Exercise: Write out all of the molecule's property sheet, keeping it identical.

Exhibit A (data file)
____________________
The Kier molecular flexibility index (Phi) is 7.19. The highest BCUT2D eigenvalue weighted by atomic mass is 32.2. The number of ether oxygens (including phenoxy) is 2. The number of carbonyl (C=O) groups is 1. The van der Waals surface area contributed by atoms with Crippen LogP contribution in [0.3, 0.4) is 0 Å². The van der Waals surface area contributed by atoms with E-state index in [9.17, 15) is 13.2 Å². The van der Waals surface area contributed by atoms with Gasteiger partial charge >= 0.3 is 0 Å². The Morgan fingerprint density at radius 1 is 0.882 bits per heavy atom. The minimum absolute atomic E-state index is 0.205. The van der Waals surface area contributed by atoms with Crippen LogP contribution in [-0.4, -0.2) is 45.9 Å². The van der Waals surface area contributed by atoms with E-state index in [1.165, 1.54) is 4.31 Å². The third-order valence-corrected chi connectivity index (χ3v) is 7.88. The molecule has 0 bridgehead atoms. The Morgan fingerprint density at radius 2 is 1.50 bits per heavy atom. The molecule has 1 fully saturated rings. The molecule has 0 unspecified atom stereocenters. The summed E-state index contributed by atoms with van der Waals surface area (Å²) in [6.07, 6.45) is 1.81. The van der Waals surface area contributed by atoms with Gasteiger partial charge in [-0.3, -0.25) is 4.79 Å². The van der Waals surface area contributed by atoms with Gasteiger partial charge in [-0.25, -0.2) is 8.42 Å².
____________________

The Kier molecular flexibility index (Phi) is 7.19. The highest BCUT2D eigenvalue weighted by atomic mass is 32.2. The number of ether oxygens (including phenoxy) is 2. The number of carbonyl (C=O) groups is 1. The van der Waals surface area contributed by atoms with Crippen LogP contribution in [0.3, 0.4) is 0 Å². The van der Waals surface area contributed by atoms with E-state index in [9.17, 15) is 13.2 Å². The van der Waals surface area contributed by atoms with Gasteiger partial charge >= 0.3 is 0 Å². The Morgan fingerprint density at radius 1 is 0.882 bits per heavy atom. The minimum absolute atomic E-state index is 0.205. The van der Waals surface area contributed by atoms with Crippen LogP contribution in [-0.4, -0.2) is 45.9 Å². The van der Waals surface area contributed by atoms with E-state index in [1.165, 1.54) is 4.31 Å². The third-order valence-corrected chi connectivity index (χ3v) is 7.88. The molecule has 0 bridgehead atoms. The Morgan fingerprint density at radius 2 is 1.50 bits per heavy atom. The molecule has 1 fully saturated rings. The molecule has 0 unspecified atom stereocenters. The summed E-state index contributed by atoms with van der Waals surface area (Å²) in [6.07, 6.45) is 1.81. The van der Waals surface area contributed by atoms with Gasteiger partial charge in [-0.3, -0.25) is 4.79 Å². The van der Waals surface area contributed by atoms with Gasteiger partial charge in [-0.25, -0.2) is 8.42 Å².